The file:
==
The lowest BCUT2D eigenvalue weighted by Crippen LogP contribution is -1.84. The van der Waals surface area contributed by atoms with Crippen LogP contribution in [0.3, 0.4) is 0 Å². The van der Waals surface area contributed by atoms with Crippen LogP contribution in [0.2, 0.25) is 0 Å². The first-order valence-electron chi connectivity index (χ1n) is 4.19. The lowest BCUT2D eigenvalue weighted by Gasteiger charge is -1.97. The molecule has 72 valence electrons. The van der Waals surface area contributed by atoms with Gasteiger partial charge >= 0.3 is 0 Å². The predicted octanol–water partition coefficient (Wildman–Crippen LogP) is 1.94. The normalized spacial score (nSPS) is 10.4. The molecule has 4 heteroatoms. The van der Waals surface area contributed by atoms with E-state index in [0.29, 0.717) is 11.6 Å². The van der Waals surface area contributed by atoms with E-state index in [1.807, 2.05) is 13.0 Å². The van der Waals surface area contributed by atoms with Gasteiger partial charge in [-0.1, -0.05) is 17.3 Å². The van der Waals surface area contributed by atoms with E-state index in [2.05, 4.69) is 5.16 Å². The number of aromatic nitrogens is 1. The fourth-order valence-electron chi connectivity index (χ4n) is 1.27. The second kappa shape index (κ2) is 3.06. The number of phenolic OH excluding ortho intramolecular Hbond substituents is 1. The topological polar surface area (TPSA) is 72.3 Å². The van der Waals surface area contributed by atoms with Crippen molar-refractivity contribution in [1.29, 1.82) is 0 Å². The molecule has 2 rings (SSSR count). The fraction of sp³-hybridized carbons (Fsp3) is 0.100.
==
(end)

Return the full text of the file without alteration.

The lowest BCUT2D eigenvalue weighted by Crippen LogP contribution is -1.84. The van der Waals surface area contributed by atoms with Crippen LogP contribution in [0.3, 0.4) is 0 Å². The van der Waals surface area contributed by atoms with Crippen LogP contribution in [0.2, 0.25) is 0 Å². The first-order valence-electron chi connectivity index (χ1n) is 4.19. The lowest BCUT2D eigenvalue weighted by Gasteiger charge is -1.97. The molecule has 72 valence electrons. The van der Waals surface area contributed by atoms with Gasteiger partial charge >= 0.3 is 0 Å². The predicted octanol–water partition coefficient (Wildman–Crippen LogP) is 1.94. The normalized spacial score (nSPS) is 10.4. The molecule has 4 heteroatoms. The van der Waals surface area contributed by atoms with E-state index in [0.29, 0.717) is 11.6 Å². The van der Waals surface area contributed by atoms with E-state index in [1.807, 2.05) is 13.0 Å². The van der Waals surface area contributed by atoms with Gasteiger partial charge in [-0.1, -0.05) is 17.3 Å². The van der Waals surface area contributed by atoms with E-state index in [2.05, 4.69) is 5.16 Å². The number of aromatic nitrogens is 1. The fourth-order valence-electron chi connectivity index (χ4n) is 1.27. The second kappa shape index (κ2) is 3.06. The number of phenolic OH excluding ortho intramolecular Hbond substituents is 1. The topological polar surface area (TPSA) is 72.3 Å². The van der Waals surface area contributed by atoms with Crippen molar-refractivity contribution in [1.29, 1.82) is 0 Å². The molecule has 2 rings (SSSR count). The fraction of sp³-hybridized carbons (Fsp3) is 0.100.